Retail Update - powered by LebensmittelZeitung
Retail Update - powered by LebensmittelZeitung
Wednesday, 31 August 2016

Hello, dear reader!
Targeting Taiwan’s blooming mobile commerce, Carrefour goes digital and eco-friendly. In Malaysia, Tesco restructures its operations and a Japanese lifestyle store launches in Kuala Lumpur. European retailers Albert Heijn and Sainsbury's aim to make shopping easier. In the US, Lowe's will work with robots and Uber fuels competition, while Apple has its very own problems. Get informed and share the news.

asia & Brazil
Carrefour cares for environment   In a move to encourage eco-friendly mobile payment technology, the retail giant and French company Edenred have jointly launched the first digital voucher service in Taiwan. Over in Brazil, Carrefour partners with big data firm Agrotools to ensure its supply chains are as ecologically sound as possible. ▪
Targeting Malaysia   Tokyo-based Isetan Mitsukoshi Holdings, which owns an international department store chain, is set to bring genuine Japanese lifestyle to the Southeast Asian country by opening a new speciality store in Kuala Lumpur. Meanwhile, Tesco Malaysia restructures its operations in the region, promising to keep job cuts to a minimum. ▪
Drone flagship in Hong Kong   Tech company Da-Jiang Innovations, the world's biggest maker of drones, will open its largest store in the city's busiest shopping district. It will feature flight cages, experience zones, a technical support centre and a full range of consumer and professional products.  ▪
Albert Heijn offers mobile pick-up   The Dutch retailer has said that it will launch a mobile pick-up point, which is a more flexible solution for temporarily increased demand. The pilot location will be based at the Albert Heijn branch of Zuiderhaven in the north of the Netherlands. ▪
Sainsbury's reduces shopping stress   In an effort to help the elderly and those with disabilities, the British supermarket operator will trial the ‘slow shopping’ concept. The chain’s store in Gosforth has set aside one afternoon per week where staff is on hand to assist and increase convenience for senior customers. ▪
Morrisons hires Asda boss   Britain's fourth largest supermarket chain continues its turnaround efforts with the appointment of Barry Williams as its new trading director. He will join Morrisons next February, a year after he quit Asda where he was leading the food-trading division. ▪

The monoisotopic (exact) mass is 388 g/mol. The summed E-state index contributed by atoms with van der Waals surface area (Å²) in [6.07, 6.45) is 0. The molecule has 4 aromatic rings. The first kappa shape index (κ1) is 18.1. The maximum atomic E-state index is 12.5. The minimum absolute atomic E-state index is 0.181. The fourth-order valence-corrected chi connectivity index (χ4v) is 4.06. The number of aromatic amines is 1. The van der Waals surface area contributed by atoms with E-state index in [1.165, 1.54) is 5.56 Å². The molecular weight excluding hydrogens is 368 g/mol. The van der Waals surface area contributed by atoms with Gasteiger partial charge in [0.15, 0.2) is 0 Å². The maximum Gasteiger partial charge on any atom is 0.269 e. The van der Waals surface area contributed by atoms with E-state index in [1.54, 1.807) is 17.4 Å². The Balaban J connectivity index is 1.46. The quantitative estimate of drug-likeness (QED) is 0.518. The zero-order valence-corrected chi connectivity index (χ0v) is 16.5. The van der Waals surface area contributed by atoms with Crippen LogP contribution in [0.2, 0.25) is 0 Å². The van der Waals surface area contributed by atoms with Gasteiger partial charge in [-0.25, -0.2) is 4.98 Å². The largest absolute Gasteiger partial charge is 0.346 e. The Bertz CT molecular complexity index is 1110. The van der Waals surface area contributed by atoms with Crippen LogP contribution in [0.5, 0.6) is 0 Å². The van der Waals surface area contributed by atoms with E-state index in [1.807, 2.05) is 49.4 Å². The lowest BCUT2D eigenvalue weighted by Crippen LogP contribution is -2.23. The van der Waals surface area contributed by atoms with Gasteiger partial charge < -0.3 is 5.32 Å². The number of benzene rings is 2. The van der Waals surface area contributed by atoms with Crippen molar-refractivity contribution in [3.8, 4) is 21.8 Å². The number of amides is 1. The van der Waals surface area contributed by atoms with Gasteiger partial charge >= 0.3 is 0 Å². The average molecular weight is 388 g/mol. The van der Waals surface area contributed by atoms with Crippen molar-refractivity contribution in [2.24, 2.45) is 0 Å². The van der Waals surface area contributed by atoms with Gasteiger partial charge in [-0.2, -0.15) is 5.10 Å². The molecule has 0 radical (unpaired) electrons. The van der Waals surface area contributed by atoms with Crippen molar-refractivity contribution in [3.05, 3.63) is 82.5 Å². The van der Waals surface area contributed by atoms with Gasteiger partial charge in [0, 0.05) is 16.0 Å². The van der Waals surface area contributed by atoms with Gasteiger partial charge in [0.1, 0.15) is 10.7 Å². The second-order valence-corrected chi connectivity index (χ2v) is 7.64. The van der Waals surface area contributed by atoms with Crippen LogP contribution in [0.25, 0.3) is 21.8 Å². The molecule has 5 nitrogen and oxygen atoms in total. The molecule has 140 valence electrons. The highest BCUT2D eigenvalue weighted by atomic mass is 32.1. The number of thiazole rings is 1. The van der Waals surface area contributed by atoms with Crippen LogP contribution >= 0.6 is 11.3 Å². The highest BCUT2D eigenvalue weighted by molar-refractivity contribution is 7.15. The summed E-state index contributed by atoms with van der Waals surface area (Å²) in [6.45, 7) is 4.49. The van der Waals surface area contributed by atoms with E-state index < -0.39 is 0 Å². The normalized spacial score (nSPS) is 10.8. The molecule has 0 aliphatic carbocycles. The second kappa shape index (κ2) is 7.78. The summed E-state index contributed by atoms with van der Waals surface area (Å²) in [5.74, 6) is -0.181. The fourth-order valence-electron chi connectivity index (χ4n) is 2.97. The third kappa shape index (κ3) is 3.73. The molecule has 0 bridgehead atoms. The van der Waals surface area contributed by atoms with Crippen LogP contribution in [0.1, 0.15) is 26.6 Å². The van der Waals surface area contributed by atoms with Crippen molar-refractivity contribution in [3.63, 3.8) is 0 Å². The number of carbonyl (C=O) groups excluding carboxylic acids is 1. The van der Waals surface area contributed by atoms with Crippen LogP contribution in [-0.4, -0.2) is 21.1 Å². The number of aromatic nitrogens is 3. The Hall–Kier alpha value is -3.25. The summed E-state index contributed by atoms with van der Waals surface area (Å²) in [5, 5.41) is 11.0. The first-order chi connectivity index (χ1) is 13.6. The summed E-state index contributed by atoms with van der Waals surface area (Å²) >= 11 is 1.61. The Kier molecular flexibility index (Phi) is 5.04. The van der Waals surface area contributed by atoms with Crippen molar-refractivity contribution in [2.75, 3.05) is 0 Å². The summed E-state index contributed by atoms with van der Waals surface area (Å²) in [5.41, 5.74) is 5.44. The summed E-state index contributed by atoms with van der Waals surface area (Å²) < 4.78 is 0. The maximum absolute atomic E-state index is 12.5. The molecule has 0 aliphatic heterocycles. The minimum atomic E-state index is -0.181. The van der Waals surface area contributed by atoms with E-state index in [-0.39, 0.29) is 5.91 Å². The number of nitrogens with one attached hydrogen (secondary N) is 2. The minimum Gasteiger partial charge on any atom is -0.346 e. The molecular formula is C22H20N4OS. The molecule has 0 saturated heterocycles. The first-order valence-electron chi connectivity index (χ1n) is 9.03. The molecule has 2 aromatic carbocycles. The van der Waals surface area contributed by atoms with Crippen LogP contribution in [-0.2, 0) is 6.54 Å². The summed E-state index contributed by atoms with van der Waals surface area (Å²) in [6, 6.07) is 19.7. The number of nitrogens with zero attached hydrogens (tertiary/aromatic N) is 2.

usa & canada
Lowe's tests robots   The home improvement chain will trial a fleet of retail service robots this fall throughout select stores. The kiosk-like robots will help consumers better navigate the store, scan inventory and check stock availability. ▪
Abercrombie closes stores   The teen-focused apparel retailer reported declining sales and said it is closing up to 60 stores in the US. The company also offered a downbeat outlook as it competes with fast-fashion chains like H&M and suffers from lower tourist spending. ▪
Challenging Uber   Discounter Target is losing one of its top managers, executive VP Jeff Jones, to online transportation network Uber. In California, the network partners with Visa to offer discounted rides. Meanwhile, Google is undercutting Uber with its own ride-sharing service in San Francisco. ▪
developments to watch
Apple in shock   The tech giant has been ordered to pay a record-breaking EUR 13 billion in back taxes to Ireland by the European commission. Apple has reacted with outrage. However, it isn't the only company to face scrutiny for its overseas taxes. Amazon, McDonald's and Starbucks are also in hot water over tax situations. ▪
Cyber-crime on the rise   There was a significant increase in fraud attacks at US online merchants throughout 2015 and the first quarter of 2016 according to the Global Fraud Attack Index. The digital goods sector was the hardest hit, followed by food and beverage. ▪

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